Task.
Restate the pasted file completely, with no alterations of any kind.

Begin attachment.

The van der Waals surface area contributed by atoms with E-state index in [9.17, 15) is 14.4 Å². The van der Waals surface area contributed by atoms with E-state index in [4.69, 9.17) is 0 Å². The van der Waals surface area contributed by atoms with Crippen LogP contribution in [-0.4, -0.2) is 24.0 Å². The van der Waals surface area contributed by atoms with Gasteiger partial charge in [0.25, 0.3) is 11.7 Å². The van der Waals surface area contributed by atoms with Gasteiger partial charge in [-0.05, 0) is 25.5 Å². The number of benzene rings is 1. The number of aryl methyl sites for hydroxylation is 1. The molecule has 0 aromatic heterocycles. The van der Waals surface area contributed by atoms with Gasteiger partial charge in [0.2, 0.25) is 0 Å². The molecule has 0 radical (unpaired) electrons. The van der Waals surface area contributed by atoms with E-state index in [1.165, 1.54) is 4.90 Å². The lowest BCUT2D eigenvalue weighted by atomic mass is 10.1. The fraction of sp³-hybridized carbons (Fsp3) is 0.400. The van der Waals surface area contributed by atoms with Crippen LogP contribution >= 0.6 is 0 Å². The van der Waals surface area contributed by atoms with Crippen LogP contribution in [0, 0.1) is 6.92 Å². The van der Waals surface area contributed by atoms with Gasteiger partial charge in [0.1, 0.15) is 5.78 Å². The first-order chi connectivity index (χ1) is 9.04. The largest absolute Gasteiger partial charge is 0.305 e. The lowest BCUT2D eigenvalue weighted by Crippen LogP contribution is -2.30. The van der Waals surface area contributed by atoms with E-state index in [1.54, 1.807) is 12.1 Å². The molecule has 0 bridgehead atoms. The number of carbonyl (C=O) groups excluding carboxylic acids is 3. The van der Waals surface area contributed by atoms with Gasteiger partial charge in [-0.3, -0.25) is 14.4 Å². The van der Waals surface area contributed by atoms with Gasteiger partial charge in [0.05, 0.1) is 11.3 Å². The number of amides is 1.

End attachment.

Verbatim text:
The van der Waals surface area contributed by atoms with E-state index in [9.17, 15) is 14.4 Å². The van der Waals surface area contributed by atoms with E-state index in [4.69, 9.17) is 0 Å². The van der Waals surface area contributed by atoms with Crippen LogP contribution in [-0.4, -0.2) is 24.0 Å². The van der Waals surface area contributed by atoms with Gasteiger partial charge in [0.25, 0.3) is 11.7 Å². The van der Waals surface area contributed by atoms with Gasteiger partial charge in [-0.05, 0) is 25.5 Å². The number of benzene rings is 1. The number of aryl methyl sites for hydroxylation is 1. The molecule has 0 aromatic heterocycles. The van der Waals surface area contributed by atoms with Gasteiger partial charge in [0.2, 0.25) is 0 Å². The molecule has 0 radical (unpaired) electrons. The van der Waals surface area contributed by atoms with E-state index in [1.165, 1.54) is 4.90 Å². The lowest BCUT2D eigenvalue weighted by atomic mass is 10.1. The fraction of sp³-hybridized carbons (Fsp3) is 0.400. The van der Waals surface area contributed by atoms with Crippen LogP contribution >= 0.6 is 0 Å². The van der Waals surface area contributed by atoms with Crippen LogP contribution in [0, 0.1) is 6.92 Å². The van der Waals surface area contributed by atoms with Gasteiger partial charge in [0.1, 0.15) is 5.78 Å². The first-order chi connectivity index (χ1) is 9.04. The largest absolute Gasteiger partial charge is 0.305 e. The lowest BCUT2D eigenvalue weighted by Crippen LogP contribution is -2.30. The van der Waals surface area contributed by atoms with E-state index in [1.54, 1.807) is 12.1 Å². The molecule has 0 bridgehead atoms. The number of carbonyl (C=O) groups excluding carboxylic acids is 3. The van der Waals surface area contributed by atoms with Gasteiger partial charge in [-0.3, -0.25) is 14.4 Å². The van der Waals surface area contributed by atoms with Gasteiger partial charge in [0.05, 0.1) is 11.3 Å². The number of amides is 1.